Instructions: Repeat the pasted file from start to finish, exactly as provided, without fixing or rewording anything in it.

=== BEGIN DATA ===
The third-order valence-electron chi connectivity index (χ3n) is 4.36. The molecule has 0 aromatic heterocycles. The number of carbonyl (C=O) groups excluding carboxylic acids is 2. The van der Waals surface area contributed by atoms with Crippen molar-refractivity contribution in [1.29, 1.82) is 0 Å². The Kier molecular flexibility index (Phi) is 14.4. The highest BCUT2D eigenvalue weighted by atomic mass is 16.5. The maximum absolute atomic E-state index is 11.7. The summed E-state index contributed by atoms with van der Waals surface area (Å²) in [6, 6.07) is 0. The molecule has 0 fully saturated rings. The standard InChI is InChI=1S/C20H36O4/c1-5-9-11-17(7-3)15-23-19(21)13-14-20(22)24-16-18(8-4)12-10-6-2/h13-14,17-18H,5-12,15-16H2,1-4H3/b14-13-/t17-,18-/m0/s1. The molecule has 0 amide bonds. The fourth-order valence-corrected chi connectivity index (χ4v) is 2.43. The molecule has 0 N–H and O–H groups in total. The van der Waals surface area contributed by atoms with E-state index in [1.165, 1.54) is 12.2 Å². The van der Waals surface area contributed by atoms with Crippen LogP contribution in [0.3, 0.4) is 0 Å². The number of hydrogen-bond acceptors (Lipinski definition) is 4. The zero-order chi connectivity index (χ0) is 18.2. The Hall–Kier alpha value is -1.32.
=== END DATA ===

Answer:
The third-order valence-electron chi connectivity index (χ3n) is 4.36. The molecule has 0 aromatic heterocycles. The number of carbonyl (C=O) groups excluding carboxylic acids is 2. The van der Waals surface area contributed by atoms with Crippen molar-refractivity contribution in [1.29, 1.82) is 0 Å². The Kier molecular flexibility index (Phi) is 14.4. The highest BCUT2D eigenvalue weighted by atomic mass is 16.5. The maximum absolute atomic E-state index is 11.7. The summed E-state index contributed by atoms with van der Waals surface area (Å²) in [6, 6.07) is 0. The molecule has 0 fully saturated rings. The standard InChI is InChI=1S/C20H36O4/c1-5-9-11-17(7-3)15-23-19(21)13-14-20(22)24-16-18(8-4)12-10-6-2/h13-14,17-18H,5-12,15-16H2,1-4H3/b14-13-/t17-,18-/m0/s1. The molecule has 0 amide bonds. The fourth-order valence-corrected chi connectivity index (χ4v) is 2.43. The molecule has 0 N–H and O–H groups in total. The van der Waals surface area contributed by atoms with E-state index in [1.165, 1.54) is 12.2 Å². The van der Waals surface area contributed by atoms with Crippen LogP contribution in [0.3, 0.4) is 0 Å². The number of hydrogen-bond acceptors (Lipinski definition) is 4. The zero-order chi connectivity index (χ0) is 18.2. The Hall–Kier alpha value is -1.32.